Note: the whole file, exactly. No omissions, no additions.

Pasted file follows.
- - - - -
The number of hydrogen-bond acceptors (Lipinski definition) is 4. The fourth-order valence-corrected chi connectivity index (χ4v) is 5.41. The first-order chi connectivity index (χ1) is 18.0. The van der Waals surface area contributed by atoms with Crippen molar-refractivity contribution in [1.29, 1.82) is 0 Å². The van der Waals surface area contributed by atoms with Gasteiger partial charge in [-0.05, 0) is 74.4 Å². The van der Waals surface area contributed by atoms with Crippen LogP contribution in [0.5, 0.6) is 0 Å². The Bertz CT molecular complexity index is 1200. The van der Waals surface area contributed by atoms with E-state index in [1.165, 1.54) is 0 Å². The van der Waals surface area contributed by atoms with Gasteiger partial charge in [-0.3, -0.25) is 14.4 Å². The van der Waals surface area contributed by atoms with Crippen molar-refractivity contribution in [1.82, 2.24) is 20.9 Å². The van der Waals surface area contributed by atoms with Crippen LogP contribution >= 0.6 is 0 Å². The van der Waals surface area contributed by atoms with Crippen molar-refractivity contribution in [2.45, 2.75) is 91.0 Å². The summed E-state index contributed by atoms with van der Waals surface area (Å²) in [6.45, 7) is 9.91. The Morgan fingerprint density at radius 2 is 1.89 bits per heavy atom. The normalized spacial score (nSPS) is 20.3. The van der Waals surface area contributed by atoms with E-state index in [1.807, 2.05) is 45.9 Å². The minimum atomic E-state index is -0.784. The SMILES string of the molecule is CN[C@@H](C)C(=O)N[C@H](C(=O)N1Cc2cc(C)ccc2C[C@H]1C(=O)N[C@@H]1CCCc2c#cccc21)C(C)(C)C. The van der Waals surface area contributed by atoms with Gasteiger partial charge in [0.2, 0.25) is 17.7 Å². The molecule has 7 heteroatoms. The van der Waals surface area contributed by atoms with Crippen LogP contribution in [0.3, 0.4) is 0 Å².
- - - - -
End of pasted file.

The number of hydrogen-bond acceptors (Lipinski definition) is 4. The fourth-order valence-corrected chi connectivity index (χ4v) is 5.41. The first-order chi connectivity index (χ1) is 18.0. The van der Waals surface area contributed by atoms with Crippen molar-refractivity contribution in [1.29, 1.82) is 0 Å². The van der Waals surface area contributed by atoms with Gasteiger partial charge in [-0.05, 0) is 74.4 Å². The van der Waals surface area contributed by atoms with Crippen LogP contribution in [0.5, 0.6) is 0 Å². The Bertz CT molecular complexity index is 1200. The van der Waals surface area contributed by atoms with E-state index in [1.165, 1.54) is 0 Å². The van der Waals surface area contributed by atoms with Gasteiger partial charge in [-0.3, -0.25) is 14.4 Å². The van der Waals surface area contributed by atoms with Crippen molar-refractivity contribution in [1.82, 2.24) is 20.9 Å². The van der Waals surface area contributed by atoms with Crippen LogP contribution >= 0.6 is 0 Å². The van der Waals surface area contributed by atoms with Crippen molar-refractivity contribution in [2.45, 2.75) is 91.0 Å². The summed E-state index contributed by atoms with van der Waals surface area (Å²) in [6.45, 7) is 9.91. The Morgan fingerprint density at radius 2 is 1.89 bits per heavy atom. The normalized spacial score (nSPS) is 20.3. The van der Waals surface area contributed by atoms with E-state index in [1.807, 2.05) is 45.9 Å². The minimum atomic E-state index is -0.784. The SMILES string of the molecule is CN[C@@H](C)C(=O)N[C@H](C(=O)N1Cc2cc(C)ccc2C[C@H]1C(=O)N[C@@H]1CCCc2c#cccc21)C(C)(C)C. The van der Waals surface area contributed by atoms with Gasteiger partial charge in [0.2, 0.25) is 17.7 Å². The molecule has 7 heteroatoms. The van der Waals surface area contributed by atoms with Crippen LogP contribution in [0.3, 0.4) is 0 Å².